Celiac Care Resources
Celiac Support Group Information
Meetings of the Wheaton Gluten Free Support Group are held on the third Thursday of ALL months of the year. The next meeting will be at Whole Foods (Community Room) in Wheaton from7:30 - 9:00 PM.It will be held at the Whole Foods store, located at 151 Rice Lake Square(shopping center) on the north side of Butterfield Rd. (Rt. 56) just east of Naperville Rd.
Please email me if you are interested.
If you are not in our area and want other Illinois support group contacts, please look at Celiac Support Groups in Illinois.
Primary Care Followup for Celiac Patients
Patients with Celiac Sprue often feel left out in the cold regarding followup visits for their celiac disease. I hear this over and over again when I give talks at Celiac support group meetings. The usual story is the GI doc has confirmed the diagnosis but the primary care physician is uncomfortable doing the followup. The rectify this situation in the Southwestern suburbs of Chicago I am training a number of primary care physicians in Celiac disease followup. Look to this page as I add physicians to the map below. (Well at this point I am just learning how to write the HTML so this works. At this point I am interested in learning who physicians are around here who have recognized celiac patients so I can start the educational campaign with local docs). Please eMail me your doctor's contact information at Stephen Holland, M.D.
Primary care physicians interested in patients with Celiac Disease:
Richard Steslow, D.O.
South Naperville Family Practice
2088 Ogden, Suite 200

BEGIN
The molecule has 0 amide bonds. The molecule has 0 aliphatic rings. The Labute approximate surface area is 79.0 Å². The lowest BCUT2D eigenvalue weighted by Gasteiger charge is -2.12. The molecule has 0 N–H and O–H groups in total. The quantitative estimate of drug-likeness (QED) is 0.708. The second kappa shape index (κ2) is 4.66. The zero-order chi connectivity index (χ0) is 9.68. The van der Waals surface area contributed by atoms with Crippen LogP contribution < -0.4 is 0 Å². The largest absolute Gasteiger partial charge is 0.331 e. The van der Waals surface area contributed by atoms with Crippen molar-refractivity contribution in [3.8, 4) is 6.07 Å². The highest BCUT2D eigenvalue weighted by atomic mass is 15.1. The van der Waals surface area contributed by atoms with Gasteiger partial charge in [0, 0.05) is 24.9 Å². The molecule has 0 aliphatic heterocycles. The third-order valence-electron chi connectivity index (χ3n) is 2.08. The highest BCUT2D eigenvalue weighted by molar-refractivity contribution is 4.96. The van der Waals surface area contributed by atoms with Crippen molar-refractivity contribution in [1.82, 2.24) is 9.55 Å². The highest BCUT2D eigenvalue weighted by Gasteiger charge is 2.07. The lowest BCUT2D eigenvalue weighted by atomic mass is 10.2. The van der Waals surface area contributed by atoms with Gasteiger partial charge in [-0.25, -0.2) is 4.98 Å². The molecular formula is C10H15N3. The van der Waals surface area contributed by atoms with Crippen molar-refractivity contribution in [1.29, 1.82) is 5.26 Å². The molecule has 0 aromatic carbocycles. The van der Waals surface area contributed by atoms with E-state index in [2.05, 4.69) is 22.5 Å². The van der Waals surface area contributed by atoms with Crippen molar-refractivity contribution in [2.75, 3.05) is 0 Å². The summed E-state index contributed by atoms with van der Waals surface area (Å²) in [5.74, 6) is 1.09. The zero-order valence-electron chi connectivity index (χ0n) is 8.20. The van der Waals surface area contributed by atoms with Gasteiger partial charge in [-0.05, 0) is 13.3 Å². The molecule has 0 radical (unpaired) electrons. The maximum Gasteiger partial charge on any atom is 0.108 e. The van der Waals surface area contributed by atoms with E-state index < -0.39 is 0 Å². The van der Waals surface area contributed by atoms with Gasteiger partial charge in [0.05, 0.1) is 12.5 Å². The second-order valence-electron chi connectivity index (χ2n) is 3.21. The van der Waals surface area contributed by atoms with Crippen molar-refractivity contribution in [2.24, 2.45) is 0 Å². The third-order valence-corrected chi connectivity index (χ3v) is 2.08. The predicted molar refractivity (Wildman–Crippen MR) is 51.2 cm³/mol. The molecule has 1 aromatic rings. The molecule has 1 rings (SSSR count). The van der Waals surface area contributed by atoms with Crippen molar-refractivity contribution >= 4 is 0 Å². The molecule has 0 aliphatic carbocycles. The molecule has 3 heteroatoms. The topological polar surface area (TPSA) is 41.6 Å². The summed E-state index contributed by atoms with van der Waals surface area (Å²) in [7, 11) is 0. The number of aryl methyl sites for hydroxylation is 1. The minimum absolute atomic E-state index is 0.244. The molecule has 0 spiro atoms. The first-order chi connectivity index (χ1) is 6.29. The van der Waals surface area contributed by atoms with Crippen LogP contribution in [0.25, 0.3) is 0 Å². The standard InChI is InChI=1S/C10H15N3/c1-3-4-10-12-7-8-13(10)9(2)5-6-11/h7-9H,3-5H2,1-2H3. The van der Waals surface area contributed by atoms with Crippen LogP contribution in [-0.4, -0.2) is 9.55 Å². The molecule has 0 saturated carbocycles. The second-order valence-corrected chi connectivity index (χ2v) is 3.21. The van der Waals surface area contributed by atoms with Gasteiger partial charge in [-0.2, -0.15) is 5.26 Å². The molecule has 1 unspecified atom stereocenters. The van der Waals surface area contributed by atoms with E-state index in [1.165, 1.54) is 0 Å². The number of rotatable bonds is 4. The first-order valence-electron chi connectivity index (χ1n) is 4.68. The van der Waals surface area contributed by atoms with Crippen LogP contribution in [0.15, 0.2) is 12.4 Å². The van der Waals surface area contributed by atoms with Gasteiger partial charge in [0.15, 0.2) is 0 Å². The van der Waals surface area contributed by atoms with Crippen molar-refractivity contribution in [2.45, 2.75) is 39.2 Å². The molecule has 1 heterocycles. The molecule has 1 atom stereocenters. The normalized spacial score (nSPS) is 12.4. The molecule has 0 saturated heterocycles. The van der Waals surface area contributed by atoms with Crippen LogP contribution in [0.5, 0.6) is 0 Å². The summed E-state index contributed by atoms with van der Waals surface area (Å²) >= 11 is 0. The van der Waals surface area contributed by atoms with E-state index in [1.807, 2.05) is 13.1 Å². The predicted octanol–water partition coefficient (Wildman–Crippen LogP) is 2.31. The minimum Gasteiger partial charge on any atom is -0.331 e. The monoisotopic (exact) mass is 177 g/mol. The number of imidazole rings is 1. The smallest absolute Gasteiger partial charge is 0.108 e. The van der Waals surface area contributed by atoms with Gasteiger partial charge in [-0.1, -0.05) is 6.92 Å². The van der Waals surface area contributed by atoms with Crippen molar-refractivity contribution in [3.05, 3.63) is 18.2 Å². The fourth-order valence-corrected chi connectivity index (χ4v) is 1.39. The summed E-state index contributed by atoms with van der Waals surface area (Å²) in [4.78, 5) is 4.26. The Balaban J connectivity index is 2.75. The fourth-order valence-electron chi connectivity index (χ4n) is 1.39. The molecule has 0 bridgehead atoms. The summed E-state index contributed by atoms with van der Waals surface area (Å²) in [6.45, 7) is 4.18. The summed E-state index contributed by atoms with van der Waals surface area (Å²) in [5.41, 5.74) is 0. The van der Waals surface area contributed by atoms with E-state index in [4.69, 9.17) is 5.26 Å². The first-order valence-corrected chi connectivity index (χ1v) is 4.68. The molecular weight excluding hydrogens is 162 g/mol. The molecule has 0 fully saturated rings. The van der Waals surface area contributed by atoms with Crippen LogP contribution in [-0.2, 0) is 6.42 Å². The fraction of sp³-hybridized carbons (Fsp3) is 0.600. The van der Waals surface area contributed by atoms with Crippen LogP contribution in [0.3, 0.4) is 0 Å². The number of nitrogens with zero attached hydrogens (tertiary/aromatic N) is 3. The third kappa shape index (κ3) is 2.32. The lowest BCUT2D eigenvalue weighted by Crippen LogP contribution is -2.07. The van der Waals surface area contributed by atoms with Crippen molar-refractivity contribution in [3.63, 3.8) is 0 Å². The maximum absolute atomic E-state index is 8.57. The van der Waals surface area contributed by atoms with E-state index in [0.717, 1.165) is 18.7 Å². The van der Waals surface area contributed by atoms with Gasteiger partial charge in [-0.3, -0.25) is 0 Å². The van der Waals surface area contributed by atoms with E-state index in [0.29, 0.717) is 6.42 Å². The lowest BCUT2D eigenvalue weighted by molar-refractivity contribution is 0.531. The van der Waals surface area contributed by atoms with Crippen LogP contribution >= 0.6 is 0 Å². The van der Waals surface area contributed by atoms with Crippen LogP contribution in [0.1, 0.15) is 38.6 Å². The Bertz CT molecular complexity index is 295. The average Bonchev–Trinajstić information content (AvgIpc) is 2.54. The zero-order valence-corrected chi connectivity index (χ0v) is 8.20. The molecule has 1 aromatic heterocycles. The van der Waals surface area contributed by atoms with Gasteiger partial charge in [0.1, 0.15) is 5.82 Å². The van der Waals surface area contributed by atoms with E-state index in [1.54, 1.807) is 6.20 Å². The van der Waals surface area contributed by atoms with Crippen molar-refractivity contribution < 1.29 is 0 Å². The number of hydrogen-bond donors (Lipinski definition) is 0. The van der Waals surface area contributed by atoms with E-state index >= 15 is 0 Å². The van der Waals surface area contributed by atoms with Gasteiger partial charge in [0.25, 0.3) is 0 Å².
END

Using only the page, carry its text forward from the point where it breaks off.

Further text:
Aurora, IL 60564
Marc L. Wiener, M.D.
A & M Internal Medicine
122A County Farm Road
Wheaton IL 60187
The Celiac FAQ - Frequently asked questions about Celiac Disease.
Protocol For Followup
A nice tutorial regarding celiac disease detection
Cookbook recommendation: Gluten-Free 101 is an excellent cookbook for the new patient with Celiac disease. For your convenience I have included a link to Amazon.com over on the right of the page. The utility of the book is that it is not just a collection of gluten free recipes, but that it also contains recommendations on setting up a gluten free kitchen, teaches cooking terms for the many celiacs that never knew how to cook and now realize they might need to, points out hidden sources of gluten, and offers tips on eating out.
Special Eats, provides training in finding and preparing delicious Gluten Free Meals. It is run by Sueson Vess, who is the moderator of our local Celiac Support Group.
Soup to Nuts, a store in Geneva with gluten free food.
The support group has a new ongoing group project. A list of gluten free medications was compiled by one of our members (who prefers to be anonymous). As a group we are reviewing this and reworking it. The list is one of medications that are thought to be OK. This is something of an experiment. Please understand that we are not acting as doctors with this list. We don't know you or your medications, and we will not be able to answer any questions. Comments about drugs to include or exclude from the list are welcome to my eMail address. Updated 2/2/07.
Maintaining the Partial Listing of Mainstream Commercial Gluten-Free Foods is an ongoing project of the Wheaton Gluten-Free Support Group. The list is one of foods that are OK, in contrast to many lists that are lists of prohibited foods. The list has been very well received as a practical tool to use for shopping planning. Last updated 9/2004.
Local restaurants that people people say are friendly to Celiacs.
Summary of a discussion from the Celiac List.
Bread Making Tips!
This page maintained by Stephen Holland, M.D.